Her phone rang, tying through to the console of her car and cutting off the music. “Hello?”
“Tea Rose? Oh, thank God. Are you okay?” Greta’s frantic voice filled the interior, so clear and filled with concern.
Rachel loved Greta dearly. She was the ideal best friend, calling at odd hours of the day or night. Even her nickname was unusual, relating to how Rachel reminded Greta of her grandmother’s favorite china, delicate and soft.
“Yeah, just heading home,” Rachel said, squinting through the rainy windshield.
Greta huffed. “Why didn’t you come to my house after work? The weather is shit-assed-fucked. We’re under a tornado warning.”
Her offer wasn’t a bad idea, only a little late. “I’ll be fine,” Rachel said. “It’s a normal storm for this time of year.”
“Well, I grew up under threats of tornados too, missy, but I still take precautions.”
“I’m almost to the bridge. Another five minutes, I’ll be home.” Even as she said it, hail the size of quarters pelted her new car with pinging clarity. She reduced her speed, but the force of the ice particles continued to pound as lightning flashed.
“What’s that? God, are you okay?” Greta’s tone was worried.
Rachel laughed nervously. “Keep your hair on, Alabama. It’s only a little hail.”
“Hail? Jesus!” Greta snorted. “You’re probably driving beside the twister as we speak. Didn’t you see the movie?”
“Breathe, Greta. You’re making this worse.”
As Rachel came up over the hill, her eyes widened. The lake had risen since the morning, and three inches of water covered the bridge. She slowed her speed, pressing onward, but she didn’t mention it to Nervous Nelly. She would freak.
“Sorry, Tea Rose. Just stay with me until you get home, okay?”
The line went dead as the front end of the car touched the metal bridge. The music returned, but Rachel quickly shut it off, focusing on her driving. She tried not to panic, easing her car through the water. Not the best idea, obviously, but she kept going, pushing the limits until she reached the other side. She breathed sigh of relief but cringed as lightning flashed again, followed by a sonic boom of thunder.
After the bridge, the road would incline but then descend into a low dip. If she could make it through that, she’d be nearly home.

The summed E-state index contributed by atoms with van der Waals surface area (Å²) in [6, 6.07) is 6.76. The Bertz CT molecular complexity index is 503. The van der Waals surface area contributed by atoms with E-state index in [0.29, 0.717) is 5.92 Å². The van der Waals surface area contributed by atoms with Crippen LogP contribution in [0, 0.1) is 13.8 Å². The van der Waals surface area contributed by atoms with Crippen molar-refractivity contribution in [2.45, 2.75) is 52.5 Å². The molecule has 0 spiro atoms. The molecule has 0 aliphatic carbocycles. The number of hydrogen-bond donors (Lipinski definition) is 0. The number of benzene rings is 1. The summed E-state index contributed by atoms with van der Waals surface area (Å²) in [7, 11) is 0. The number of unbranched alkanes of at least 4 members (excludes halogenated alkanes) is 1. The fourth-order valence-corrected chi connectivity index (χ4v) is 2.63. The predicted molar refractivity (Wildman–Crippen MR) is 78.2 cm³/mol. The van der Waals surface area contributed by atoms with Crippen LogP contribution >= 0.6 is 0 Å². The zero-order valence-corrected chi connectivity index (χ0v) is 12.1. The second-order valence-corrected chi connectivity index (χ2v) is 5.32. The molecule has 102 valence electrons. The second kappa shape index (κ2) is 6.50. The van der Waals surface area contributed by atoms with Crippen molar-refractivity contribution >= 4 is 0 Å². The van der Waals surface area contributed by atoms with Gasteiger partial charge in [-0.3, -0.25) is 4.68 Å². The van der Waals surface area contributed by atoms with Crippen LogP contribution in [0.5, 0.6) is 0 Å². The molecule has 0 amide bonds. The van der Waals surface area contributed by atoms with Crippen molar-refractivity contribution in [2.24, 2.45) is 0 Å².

The phone buzzed but only briefly. She was sure it had been Greta, but the storm had knocked it out again. A measure of panic swarmed her belly in tight knots. She’d made it this far, only minutes remained. She could try calling Greta as soon as she was safely home.
As she rounded the top of the hill and descended downward, she gasped. The road was flooded, and she was smack in the middle. Before she could decide what to do, her brand new car stalled. The rain battered in hard slices with a symphony of wind while the thunder competed for elevating octaves. She was screwed, scared, and alone.
Her decision was instant: seek higher ground. She tossed her glasses on the car seat, knowing they wouldn’t help in the downpour. She was far from a hand wringer—she could do this. She crawled out of her warm car, deciding to hoof it home in this crazy storm.
She walked through the flooded abyss, gasping as icy rain hit her face. “God, this is miserable,” she muttered, treading through the murky puddles.
She stumbled over a rock and fell to the ground. The squishy earth oozed over her hands and knees. She managed to right herself, yet she struggled over the muddy surface. Dress flats were not ideal hiking gear. She grappled with the goopy soil, and she jumped as the sky boomed overhead. The roar of the wind ripped through her skull. Her teeth chattered, and her body ached from the blistering cold. The rain assaulted her, and it was all she could do to stay on two legs with the damp weight of her wool dress plastered to her shivering skin.
She wanted to cry, but she choked down her pity party. She was incensed to keep moving.
Another blast of wind collided with her unstable equilibrium. She slipped, sinking into the muck. Pain exploded in her left temple as it made contact with a rock, neutralizing her ability to think or move. She wanted to get up, but darkness laid out its welcome mat.